28. The system of claim 26, wherein said nearest breaker has a pre-defined delay time, and wherein said dynamic delay time is based at least in part upon said pre-defined delay time and said clearing time.
29. The system of claim 28, wherein said plurality of circuit breakers further comprises a plurality of third circuit breakers upstream of said at least one first circuit breaker and said nearest circuit breaker, and wherein said at least one control processing unit determines dynamic delay times for opening each of said plurality of third circuit breakers, said dynamic delay times being based at least in part on said pre-defined delay time and said clearing time of said nearest breaker.
30. The system of claim 29, wherein said at least one control processing unit determines a state for each of said plurality of circuit breakers, said state being either open or closed, wherein said at least one control processing unit determines a topology of said circuit based upon said state of each of said plurality of circuit breakers, and wherein said at least one control processing unit opens at least one of said plurality of third circuit breakers based on said topology.
Description
CROSS-REFERENCE TO RELATED APPLICATIONS

This application is related to U.S. patent application Ser. No. 60/359,544 filed on Feb. 25, 2002 for “Integrated Protection, Monitoring, and Control” the contents of which are incorporated by reference herein. This application is also related to U.S. patent application Ser. No. 60/438,159 filed on Jan. 6, 2003 for “Single Processor Concept for Protection and Control of Circuit Breakers in Low-Voltage Switchgear” the contents of which are incorporated by reference herein.

BACKGROUND OF THE INVENTION

1. Field of the Invention

This invention relates generally to power distribution systems and more particularly, to a method and apparatus for a circuit protection system providing dynamic delay times for circuit breakers throughout the system.

2. Description of the Prior Art

In power distribution systems, power is distributed to various loads and is typically divided into branch circuits, which supply power to specified loads. The branch circuits also can be connected to various other power distribution equipment, such as, transformers that step down the supply voltage for use by a specific piece of electrical equipment.

Due to the concern of an abnormal power condition in the system, i.e., a fault, it is known to provide circuit protective devices, e.g., circuit breakers to protect the various loads, as well as the power distribution equipment. The circuit breakers seek to prevent or minimize damage and typically function automatically. The circuit breakers also seek to minimize the extent and duration of electrical service interruption in the event of a fault.

It is further known to utilize upstream circuit breakers having pre-programmed time delays so that the downstream circuit breakers are provided with an opportunity to clear the fault before the upstream circuit breaker opens or trips. In a known zone selective interlock system, a downstream circuit breaker can be in direct communication with an upstream circuit breaker through wiring such that the downstream circuit breaker sends a signal to the upstream circuit breaker placing the upstream circuit breaker in a restrained mode. In the restrained mode, the circuit breaker temporarily restrains from opening or tripping until after a pre-determined time delay has timed out. The circuit breakers each have pre-programmed time delay settings incorporated therein. This type of system provides for time delays based upon pre-set, invariable time periods associated with the upstream circuit breaker. Thus, the upstream circuit breaker will delay tripping by a pre-set period of time regardless of the location of the fault in the power distribution system.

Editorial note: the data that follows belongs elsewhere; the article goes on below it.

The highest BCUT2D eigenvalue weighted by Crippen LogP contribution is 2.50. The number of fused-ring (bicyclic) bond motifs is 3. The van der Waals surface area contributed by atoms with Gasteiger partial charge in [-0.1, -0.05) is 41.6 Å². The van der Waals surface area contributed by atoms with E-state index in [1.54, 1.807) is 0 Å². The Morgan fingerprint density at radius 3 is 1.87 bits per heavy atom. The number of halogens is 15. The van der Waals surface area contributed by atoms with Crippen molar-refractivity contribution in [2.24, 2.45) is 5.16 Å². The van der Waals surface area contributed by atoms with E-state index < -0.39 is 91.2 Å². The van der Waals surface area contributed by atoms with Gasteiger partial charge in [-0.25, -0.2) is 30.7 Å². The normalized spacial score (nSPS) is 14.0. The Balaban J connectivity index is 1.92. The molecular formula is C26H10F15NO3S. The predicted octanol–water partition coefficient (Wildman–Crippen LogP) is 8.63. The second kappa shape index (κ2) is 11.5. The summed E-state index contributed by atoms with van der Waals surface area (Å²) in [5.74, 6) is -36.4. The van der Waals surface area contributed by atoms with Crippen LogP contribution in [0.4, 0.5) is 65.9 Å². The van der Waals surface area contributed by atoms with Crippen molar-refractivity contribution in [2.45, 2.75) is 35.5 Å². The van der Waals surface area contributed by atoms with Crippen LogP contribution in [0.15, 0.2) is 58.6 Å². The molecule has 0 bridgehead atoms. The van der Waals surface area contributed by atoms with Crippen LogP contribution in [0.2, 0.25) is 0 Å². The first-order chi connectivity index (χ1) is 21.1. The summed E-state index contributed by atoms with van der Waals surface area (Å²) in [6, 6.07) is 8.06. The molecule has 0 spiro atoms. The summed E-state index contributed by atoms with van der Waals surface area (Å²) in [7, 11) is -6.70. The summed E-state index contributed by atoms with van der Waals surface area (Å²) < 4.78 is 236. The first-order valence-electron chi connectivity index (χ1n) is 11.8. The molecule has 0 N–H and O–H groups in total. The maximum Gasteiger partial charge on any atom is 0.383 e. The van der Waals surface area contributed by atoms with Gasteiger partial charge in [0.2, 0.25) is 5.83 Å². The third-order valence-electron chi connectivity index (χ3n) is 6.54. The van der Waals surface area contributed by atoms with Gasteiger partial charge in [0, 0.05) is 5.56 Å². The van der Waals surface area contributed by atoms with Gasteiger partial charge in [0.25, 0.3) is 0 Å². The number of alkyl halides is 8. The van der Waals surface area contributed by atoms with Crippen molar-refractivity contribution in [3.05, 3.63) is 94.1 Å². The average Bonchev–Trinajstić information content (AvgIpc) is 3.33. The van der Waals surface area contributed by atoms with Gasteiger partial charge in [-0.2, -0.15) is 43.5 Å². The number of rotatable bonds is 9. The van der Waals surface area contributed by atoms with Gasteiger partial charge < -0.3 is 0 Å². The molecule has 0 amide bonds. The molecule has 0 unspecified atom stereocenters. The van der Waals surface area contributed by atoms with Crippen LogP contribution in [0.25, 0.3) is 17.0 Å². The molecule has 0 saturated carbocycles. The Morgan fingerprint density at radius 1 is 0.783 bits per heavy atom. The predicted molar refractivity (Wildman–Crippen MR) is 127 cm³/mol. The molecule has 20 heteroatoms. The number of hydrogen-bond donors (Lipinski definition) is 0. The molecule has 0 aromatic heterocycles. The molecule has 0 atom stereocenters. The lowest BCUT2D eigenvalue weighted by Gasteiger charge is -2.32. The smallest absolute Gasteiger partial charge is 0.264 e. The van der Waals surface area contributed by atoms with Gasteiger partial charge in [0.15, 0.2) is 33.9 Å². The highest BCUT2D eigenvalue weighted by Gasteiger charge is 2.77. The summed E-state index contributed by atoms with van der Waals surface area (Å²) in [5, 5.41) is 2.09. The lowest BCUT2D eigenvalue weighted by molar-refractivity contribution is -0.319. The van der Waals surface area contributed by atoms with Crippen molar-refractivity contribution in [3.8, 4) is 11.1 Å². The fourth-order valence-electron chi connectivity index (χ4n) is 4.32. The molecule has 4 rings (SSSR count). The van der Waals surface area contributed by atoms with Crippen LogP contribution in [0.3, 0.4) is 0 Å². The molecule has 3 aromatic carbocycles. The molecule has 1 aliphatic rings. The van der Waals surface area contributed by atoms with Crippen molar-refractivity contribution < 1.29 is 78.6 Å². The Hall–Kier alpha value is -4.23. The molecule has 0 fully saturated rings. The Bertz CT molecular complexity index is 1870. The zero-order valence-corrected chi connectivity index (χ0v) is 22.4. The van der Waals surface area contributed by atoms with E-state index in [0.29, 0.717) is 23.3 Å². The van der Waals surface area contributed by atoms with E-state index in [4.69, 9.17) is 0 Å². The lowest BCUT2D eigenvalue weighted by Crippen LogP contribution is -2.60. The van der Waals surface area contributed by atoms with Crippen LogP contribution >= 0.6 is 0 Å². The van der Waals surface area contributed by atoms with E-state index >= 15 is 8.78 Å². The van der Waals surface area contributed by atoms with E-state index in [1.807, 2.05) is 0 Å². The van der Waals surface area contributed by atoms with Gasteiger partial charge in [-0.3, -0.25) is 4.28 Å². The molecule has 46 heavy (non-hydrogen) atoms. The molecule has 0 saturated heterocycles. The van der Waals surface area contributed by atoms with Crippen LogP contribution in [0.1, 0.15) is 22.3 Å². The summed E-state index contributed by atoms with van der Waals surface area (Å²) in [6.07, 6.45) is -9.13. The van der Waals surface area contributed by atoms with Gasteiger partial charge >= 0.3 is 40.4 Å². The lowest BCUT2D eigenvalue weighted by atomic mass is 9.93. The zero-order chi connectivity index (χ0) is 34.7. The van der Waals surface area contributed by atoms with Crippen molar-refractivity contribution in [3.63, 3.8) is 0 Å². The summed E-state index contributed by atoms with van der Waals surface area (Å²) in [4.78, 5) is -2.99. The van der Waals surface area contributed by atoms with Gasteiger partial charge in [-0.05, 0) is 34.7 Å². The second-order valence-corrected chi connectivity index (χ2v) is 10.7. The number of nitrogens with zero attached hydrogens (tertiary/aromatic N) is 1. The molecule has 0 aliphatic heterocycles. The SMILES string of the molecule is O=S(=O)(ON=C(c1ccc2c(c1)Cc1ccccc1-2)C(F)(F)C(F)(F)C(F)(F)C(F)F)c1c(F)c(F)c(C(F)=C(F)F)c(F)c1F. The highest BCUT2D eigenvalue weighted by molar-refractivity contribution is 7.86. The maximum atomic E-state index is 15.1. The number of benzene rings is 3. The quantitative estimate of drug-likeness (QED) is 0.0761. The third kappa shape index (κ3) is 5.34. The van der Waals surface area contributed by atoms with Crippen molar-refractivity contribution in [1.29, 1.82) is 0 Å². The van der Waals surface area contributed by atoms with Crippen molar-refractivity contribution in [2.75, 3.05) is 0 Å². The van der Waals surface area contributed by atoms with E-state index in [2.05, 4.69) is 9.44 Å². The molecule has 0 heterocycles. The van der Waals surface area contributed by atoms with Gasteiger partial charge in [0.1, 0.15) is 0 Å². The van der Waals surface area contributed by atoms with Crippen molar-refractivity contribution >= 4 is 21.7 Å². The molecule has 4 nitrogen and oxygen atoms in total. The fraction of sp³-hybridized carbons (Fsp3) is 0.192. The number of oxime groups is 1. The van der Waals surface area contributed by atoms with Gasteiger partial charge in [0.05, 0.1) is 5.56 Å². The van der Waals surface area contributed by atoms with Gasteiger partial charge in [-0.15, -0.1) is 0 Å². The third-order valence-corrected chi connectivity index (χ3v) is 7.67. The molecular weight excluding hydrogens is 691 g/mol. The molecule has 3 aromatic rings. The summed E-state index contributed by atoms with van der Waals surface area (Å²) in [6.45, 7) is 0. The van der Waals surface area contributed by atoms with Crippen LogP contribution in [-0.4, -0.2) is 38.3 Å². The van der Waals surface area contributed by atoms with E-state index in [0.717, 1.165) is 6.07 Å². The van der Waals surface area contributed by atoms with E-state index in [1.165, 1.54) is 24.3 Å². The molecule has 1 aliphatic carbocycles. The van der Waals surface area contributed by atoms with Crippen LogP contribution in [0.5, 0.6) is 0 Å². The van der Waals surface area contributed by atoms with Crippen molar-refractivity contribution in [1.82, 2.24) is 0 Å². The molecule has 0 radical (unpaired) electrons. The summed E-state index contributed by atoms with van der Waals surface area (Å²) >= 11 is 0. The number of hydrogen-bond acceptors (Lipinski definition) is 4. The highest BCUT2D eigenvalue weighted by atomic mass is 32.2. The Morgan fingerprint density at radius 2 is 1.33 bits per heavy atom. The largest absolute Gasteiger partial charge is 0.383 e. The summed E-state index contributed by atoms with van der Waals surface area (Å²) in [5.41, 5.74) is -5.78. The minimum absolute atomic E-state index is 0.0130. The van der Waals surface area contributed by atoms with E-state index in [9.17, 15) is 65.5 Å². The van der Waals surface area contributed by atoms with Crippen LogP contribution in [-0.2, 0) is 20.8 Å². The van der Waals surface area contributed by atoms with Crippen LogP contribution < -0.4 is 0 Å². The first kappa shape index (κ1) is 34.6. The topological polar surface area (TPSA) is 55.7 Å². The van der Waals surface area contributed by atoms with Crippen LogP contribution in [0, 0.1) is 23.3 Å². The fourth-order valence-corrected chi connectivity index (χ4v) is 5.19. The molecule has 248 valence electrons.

The circuit breakers, can be arranged in a hierarchy or tree configuration having a plurality of layers or levels with the upstream circuit breakers closer to the power source and the downstream circuit breakers closer to the loads. In order to minimize service interruption, the circuit breaker nearest the fault will first attempt to interrupt the fault current. If this first circuit breaker does not timely clear the fault, then the next upstream circuit breaker will attempt to do so. However, this can result in the problem of a circuit breaker multiple levels upstream from a fault being tripped when the fault is detected, which causes power loss to the multiple levels of loads downstream that should otherwise be unaffected.

Such a system does not delay the upstream circuit breakers based upon an optimal time period to provide the downstream circuit breaker with the opportunity to clear the fault. Where a circuit has downstream circuit branches and circuit breakers having differing temporal properties, such as, for example, clearing time or pre-set delay time of the circuit breakers, such a system fails to account for these differences. This increases the risk of damage to the system where an upstream circuit breaker has a pre-set time delay that is too long based on the location of the fault. This also decreases the efficiency of the system where an upstream circuit breaker has a pre-set time delay that is too short based on the location of the fault and opens before the downstream circuit breaker has a full opportunity to clear the fault. This system also suffers from the drawback of the need to hardwire the upstream circuit breakers with each of the downstream circuit breakers. In a multi-tiered and multi-source system, this can require a complex and costly wiring scheme.